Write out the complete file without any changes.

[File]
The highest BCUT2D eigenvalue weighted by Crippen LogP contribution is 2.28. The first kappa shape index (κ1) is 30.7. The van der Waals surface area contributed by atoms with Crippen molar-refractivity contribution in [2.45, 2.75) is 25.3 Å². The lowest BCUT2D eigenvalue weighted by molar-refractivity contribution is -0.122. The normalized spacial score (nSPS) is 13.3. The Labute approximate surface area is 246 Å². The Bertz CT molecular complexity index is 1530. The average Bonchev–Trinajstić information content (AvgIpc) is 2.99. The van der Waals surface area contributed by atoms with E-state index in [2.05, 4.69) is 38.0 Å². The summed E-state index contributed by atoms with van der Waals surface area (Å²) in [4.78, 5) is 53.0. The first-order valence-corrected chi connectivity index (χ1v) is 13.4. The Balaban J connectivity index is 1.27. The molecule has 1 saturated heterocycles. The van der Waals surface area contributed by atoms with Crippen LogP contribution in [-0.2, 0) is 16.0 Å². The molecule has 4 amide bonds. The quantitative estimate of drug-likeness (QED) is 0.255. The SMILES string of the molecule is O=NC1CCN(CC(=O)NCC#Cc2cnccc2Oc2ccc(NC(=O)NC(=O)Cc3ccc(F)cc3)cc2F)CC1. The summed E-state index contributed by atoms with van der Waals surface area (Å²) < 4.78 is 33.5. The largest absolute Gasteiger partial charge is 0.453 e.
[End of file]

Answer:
The highest BCUT2D eigenvalue weighted by Crippen LogP contribution is 2.28. The first kappa shape index (κ1) is 30.7. The van der Waals surface area contributed by atoms with Crippen molar-refractivity contribution in [2.45, 2.75) is 25.3 Å². The lowest BCUT2D eigenvalue weighted by molar-refractivity contribution is -0.122. The normalized spacial score (nSPS) is 13.3. The Labute approximate surface area is 246 Å². The Bertz CT molecular complexity index is 1530. The average Bonchev–Trinajstić information content (AvgIpc) is 2.99. The van der Waals surface area contributed by atoms with E-state index in [2.05, 4.69) is 38.0 Å². The summed E-state index contributed by atoms with van der Waals surface area (Å²) in [4.78, 5) is 53.0. The first-order valence-corrected chi connectivity index (χ1v) is 13.4. The Balaban J connectivity index is 1.27. The molecule has 1 saturated heterocycles. The van der Waals surface area contributed by atoms with Crippen LogP contribution in [-0.2, 0) is 16.0 Å². The molecule has 4 amide bonds. The quantitative estimate of drug-likeness (QED) is 0.255. The SMILES string of the molecule is O=NC1CCN(CC(=O)NCC#Cc2cnccc2Oc2ccc(NC(=O)NC(=O)Cc3ccc(F)cc3)cc2F)CC1. The summed E-state index contributed by atoms with van der Waals surface area (Å²) < 4.78 is 33.5. The largest absolute Gasteiger partial charge is 0.453 e.